HyperX defies conventional marketing trends. Rather than focus on a small, select group of partners, the gaming peripheral brand takes a broad approach that includes over 100 business relationships in addition to countless influencers and streamers.
Esports Insider sat down with Daniel Kelley, HyperX Director of Corporate Marketing, and learned that there is, indeed, a method to the madness.
“We started out much like similar peripheral brands in the esports world [by] sponsoring tournaments and teams,” said Kelley, noting that HyperX has sponsored Team Liquid for over a decade.
Over the past five years or so, the marketing focus shifted into making HyperX a relevant brand across multiple gaming demographics. The tagline “We are all gamers” means there’s room at the table for everyone, he said.
Calling all gamers
“We’re not going to limit ourselves to one or two different areas when there are gamers everywhere,” said Kelley.
To reach these customers, Kelley and his team started to look at industry crossover, such as professional athletes and musicians who also love to game. HyperX hosts a number of online events and has ramped up production during COVID-19 to entertain fans at home.
“We’re working harder than ever to facilitate online events and streams where we bring together professional athletes, pro gamers, influencers, etc. than we ever have before,” he said.
On July 24th, for example, HyperX debuted its HXCKED fan series. The first episode featured musician Post Malone playing Call of Duty: Warzone. Future events will include influencers called “HyperX Heroes” that range from professional gamers to musicians and athletes. The roster includes Gordon Hayward of the Boston Celtics, Mitch Robinson of the Brisbane Lions, and NBA 2K player Arteyo “Dimez” Boyd.
“We have a pretty wide talent roster, if you will, that might not game for a living but they wear that passion for gaming on their sleeve,” said Kelley. “[They still] want to be known for that love and for trying to bring people together in the spirit and the fun of gaming.”
When it comes to teaming up with influencers, Kelley explained, they sometimes take educated risks.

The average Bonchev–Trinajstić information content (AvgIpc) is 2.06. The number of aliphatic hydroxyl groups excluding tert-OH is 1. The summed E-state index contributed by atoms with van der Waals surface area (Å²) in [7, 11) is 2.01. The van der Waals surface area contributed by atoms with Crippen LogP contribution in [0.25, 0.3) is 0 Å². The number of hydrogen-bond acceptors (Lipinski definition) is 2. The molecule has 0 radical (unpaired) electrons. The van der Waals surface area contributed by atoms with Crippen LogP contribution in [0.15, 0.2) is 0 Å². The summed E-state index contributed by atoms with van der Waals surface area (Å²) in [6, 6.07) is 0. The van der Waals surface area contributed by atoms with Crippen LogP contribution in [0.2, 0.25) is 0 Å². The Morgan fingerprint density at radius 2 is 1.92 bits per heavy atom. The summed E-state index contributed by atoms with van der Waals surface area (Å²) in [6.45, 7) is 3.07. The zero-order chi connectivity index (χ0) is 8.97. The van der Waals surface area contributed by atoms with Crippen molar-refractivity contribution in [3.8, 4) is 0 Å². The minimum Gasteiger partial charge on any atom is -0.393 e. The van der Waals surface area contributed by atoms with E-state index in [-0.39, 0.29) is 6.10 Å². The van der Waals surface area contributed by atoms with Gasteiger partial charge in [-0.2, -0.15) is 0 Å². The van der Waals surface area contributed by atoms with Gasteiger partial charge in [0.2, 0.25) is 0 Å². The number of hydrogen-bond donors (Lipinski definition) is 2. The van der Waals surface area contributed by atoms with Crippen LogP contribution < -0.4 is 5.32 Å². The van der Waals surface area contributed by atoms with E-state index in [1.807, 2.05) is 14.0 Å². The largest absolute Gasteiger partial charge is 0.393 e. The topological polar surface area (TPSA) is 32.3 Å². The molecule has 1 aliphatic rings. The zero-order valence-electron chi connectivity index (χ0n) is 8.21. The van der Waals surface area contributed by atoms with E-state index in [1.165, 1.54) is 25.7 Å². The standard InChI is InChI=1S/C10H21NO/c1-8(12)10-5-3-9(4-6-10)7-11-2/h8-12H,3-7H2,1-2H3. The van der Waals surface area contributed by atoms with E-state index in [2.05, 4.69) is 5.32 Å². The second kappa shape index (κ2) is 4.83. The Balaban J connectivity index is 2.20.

“We have a vetting process but it’s a bit case by case. We also want to support up and coming content creators, streamers, and video game players that might not have the big numbers but they might be on that trajectory,” he said. “If we work with them early on, there’s likely a payoff there in the long run. We’ve done that with streamers like Pokimane.”
Collegiate and high school esports programs have been a valuable new way to reach young gamers, as well. There’s a “ton of activity” at HyperX to help support and grow programs in universities, said Kelley, such as the University of New Haven.
HyperX has increased its investment in collegiate and high school esports, as well as appealing to more casual gamers.
“If you do as many good things as you possibly can, you’ll hopefully get the attention of one of those gamers who might not have thought of HyperX before. That’s why we’re doing this.”
Playing in lockdown
HyperX, like all industries, has been impacted by the COVID-19 pandemic but Kelley focuses on sewing positivity through gaming.
“I’d say that this new reality we’re living in right now has [created a] valuable opportunity,” he said. “There are a lot of people at home wanting to connect with others through gaming and a lot of celebrities and athletes that want to play and [get closer to fans.]”
Of course, video calls are a great way to show off your HyperX headphones, too, he laughed.
HyperX marches on with partnerships both inside and outside the world of gaming. Athletic apparel brand Champion launched a capsule collection with HyperX at the beginning of July, which quickly sold out.
Esports Stadium Arlington penned a deal in June to make HyperX the venue’s preferred peripheral sponsor. World Pro Racing (WPR) named HyperX as its exclusive hardware partner, as well.
Thinking big, treading carefully
Despite the company’s massive partner portfolio, Kelley explained that you can’t just throw a bunch of deals against the wall and hope some of them stick.
“Certainly, at the end of the day, you want a business that’s healthy and profitable,” he said. “We make sure we’re making calculated investments. Hopefully, the nature of us wanting to work with as many organisations and individuals that just want to do good things within gaming will set us apart.
“We have a reputation for being easy to work with. We just want to be a good brand in terms of positivity in the gaming space.“